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Why can’t critics be critics anymore?
One of the most thankless media jobs right now is being an honest music critic. Couple things happened at Pitchfork over the last month or so. First, Alphonse Pierre gave a thoughtful, honest take on the rap weirdo du jour Teezo Touchdown and faced the wrath of Teezo’s surprisingly intense fanbase. Second, Stephen Kearse gave Zack Fox’s novelty rap record shut the fuck up talking to me a 3.6, and wrote about how Fox is an uncharming rapper overselling his jokey schtick. The fans, including Doja Cat, ate Stephen alive. (Side note: zero thoughts on the album but the artwork deserves a 0.0). Srikar note: Bruh lmaoo i love the cover
The argument a decade or two ago might’ve been, why dunk on a rising artist? You’re hurting their career. But now? Artists are going to be just fine (if not better) after a negative Pitchfork review in 2021. I have no idea why people get mad about this shit. It’s a Pitchfork review in the ashes of the blog era, not the Grammys!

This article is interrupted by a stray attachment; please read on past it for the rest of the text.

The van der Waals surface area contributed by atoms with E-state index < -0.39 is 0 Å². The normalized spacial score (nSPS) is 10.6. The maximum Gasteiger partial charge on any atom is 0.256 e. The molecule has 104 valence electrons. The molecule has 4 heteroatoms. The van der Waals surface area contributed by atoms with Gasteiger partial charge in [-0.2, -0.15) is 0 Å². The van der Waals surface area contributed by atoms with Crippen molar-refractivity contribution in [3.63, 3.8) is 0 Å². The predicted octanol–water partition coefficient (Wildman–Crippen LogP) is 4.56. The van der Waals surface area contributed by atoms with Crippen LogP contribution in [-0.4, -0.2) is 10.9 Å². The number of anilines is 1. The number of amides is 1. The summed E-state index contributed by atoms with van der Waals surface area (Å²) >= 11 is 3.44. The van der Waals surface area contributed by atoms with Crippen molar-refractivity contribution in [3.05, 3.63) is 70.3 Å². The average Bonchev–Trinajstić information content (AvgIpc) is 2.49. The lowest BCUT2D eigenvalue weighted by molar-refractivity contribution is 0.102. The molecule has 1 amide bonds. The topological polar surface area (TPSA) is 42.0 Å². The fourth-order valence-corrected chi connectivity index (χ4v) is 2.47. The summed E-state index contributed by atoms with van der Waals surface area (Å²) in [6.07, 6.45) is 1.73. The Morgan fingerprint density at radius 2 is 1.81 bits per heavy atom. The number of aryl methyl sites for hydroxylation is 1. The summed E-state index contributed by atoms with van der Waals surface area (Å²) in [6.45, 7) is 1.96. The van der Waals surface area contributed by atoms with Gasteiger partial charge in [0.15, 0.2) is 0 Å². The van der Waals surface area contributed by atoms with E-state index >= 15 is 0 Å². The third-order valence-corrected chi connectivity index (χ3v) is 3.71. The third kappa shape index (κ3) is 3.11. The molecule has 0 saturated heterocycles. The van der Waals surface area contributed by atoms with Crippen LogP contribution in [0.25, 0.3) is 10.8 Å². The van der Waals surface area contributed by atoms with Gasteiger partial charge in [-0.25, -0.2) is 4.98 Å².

Maybe it’s a symbolic hatred. A fuck you to Pitchfork the institution for being the crummy gatekeeper, the decimal giver, the sad hater of all. It must be weird, being Alphonse or Stephen or any of the other thoughtful, humorous critics writing to the shapeless, sometimes malicious audience of Pitchfork. You’re writing with all this institutional baggage. Once the article gets quote tweeted to oblivion, your name is “Pitchfork” for a few days.
The shit that really grinds my gears is when someone is like, “Can’t believe this writer got paid to write this!!!” I mean, yeah, they did, but not very much! They got paid a couple hundred dollars to think about a piece of music for hours and then condense all those thoughts to 600 words and then deal with legions of sociopathic stans screenshotting their old tweets and roasting their pfp. Averages out to less than minimum wage I’m pretty sure.